Nobody has ever said that serving on the board of directors of a homeowners association was easy. Board members volunteer their time to give back to the community in which they live. In many cases, the board members are required to make difficult decisions to raise assessments, prioritize or postpone repairs, and enforce the covenants. Additionally, although members of a community may come to meetings, express their concerns, comment on what is and what is not getting done in the community, and even thank the board for its efforts, they rarely come out in droves to actually run for the board.
So, what is a board to do when nobody is willing to serve as a board member? Below are some tips for finding, recruiting, and conducting elections to encourage members in the community to serve on the board of directors.
- Educate. In many cases, associations have a hard time finding people to serve on the board because nobody really knows or understands what it takes to be a board member. When seats are up for election or a director is stepping down, the board should prepare with a job description that includes the essential functions of the job such as (i) job duties; (ii) expected time commitment; and (iii) details of high and low seasons and budgeting. This way, a prospective board member will be equipped with accurate information to make a decision. You may also be able to dispel a misconception that it takes all of a board member’s free time to be on the board. This can be done at a number of different points leading up to an annual meeting or a known upcoming vacancy.
- Recruit. Over the course of a year, existing board members should attempt to develop relationships with different members within the community. They should speak with members who attend board meetings on a regular or semi-regular basis, explain the duties of a board member, and make them comfortable with being at the meetings. Existing Board members and managers should also be able to explain upcoming projects for the community, including timing and how they will be handled. Then, when the time comes for an election, the board should be able to identify a number of people that are capable and willing to serve on the board. These recruits will also be able to hit the proverbial ground running.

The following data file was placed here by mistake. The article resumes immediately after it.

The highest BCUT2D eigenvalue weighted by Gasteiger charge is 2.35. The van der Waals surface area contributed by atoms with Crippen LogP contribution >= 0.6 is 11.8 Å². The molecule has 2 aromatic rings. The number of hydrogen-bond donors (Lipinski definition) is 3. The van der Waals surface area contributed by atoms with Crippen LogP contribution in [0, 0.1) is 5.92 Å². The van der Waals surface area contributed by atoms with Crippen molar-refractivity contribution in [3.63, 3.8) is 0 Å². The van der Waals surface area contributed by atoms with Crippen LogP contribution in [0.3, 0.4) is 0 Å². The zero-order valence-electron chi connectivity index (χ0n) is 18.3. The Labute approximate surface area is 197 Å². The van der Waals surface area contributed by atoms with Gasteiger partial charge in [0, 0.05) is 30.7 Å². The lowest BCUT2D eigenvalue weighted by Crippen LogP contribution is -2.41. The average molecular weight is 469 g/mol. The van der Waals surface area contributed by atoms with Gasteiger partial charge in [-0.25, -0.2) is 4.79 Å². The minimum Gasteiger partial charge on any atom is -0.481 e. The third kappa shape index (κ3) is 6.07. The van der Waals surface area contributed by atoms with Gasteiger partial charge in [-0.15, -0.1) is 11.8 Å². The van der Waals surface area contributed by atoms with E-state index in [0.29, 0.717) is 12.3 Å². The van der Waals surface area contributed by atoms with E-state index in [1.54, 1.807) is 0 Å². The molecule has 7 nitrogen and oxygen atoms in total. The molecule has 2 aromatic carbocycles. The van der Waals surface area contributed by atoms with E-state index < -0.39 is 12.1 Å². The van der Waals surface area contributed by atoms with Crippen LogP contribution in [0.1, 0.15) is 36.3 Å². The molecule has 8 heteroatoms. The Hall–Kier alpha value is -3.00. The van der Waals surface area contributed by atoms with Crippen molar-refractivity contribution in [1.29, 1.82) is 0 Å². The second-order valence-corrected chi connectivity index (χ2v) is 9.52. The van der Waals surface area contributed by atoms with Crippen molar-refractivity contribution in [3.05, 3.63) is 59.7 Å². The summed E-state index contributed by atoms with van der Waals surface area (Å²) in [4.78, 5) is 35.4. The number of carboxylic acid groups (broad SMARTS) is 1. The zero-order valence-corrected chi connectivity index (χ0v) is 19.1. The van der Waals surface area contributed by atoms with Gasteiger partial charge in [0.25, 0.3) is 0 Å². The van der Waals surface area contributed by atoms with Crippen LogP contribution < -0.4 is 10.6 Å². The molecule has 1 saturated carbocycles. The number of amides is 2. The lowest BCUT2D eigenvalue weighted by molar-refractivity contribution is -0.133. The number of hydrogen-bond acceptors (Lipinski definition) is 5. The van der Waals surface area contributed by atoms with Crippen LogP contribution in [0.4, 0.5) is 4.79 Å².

- Plan, Plan, and Plan. If the board knows it has a potential vacancy, it should get ahead of the situation by starting the recruitment process and distributing the job descriptions early. If the board does this sooner rather than later, the board will be able to identify potential candidates early on. Additionally, the board should reach out to new owners in the community and get them interested in the board by personally inviting them to board meetings to get to know the community.
- The “Nuclear Option.” When boards are not able to obtain sufficient members to constitute a quorum of the board, both the individual board members and the association as a whole are exposed to liability. As a result, all board actions can be over turned, reversed, or halted. This means that the board may not legally pay for insurance, water, maintenance of the common elements, or other essential services. When a community gets to this point, the board must take drastic steps to educate owners to the potential downfalls of not having a full board of directors, including having the existing board request that the association be placed in receivership. A receivership is when the court takes over the operation of an association and makes all decisions for the community through a court-appointed receiver. During a receivership, the individual members lose all say in the operation of the community until a duly elected board is empaneled. This process can be costly and is never in the best interest of the community. By explaining this to the community, the board should be able to avoid placing the association in receivership.
Ultimately, when trying to recruit or encourage members of a community to serve on the board, it is best to education them as much as possible. Let the members know in advance what they are in for, how much time it takes, and what the expectations are. Additionally, and potentially most important, let potential board members know that they are not in it alone. Let them know that they will be supported by management, other board members, and the association’s contractors at all times. Contractors are always willing to lend a hand, attend a meeting, and explain the status of any project to the owners. Serving on a board of directors can be a wonderful experience. The board just needs to share the positives and encourage people to get involved at the most local level of governance.
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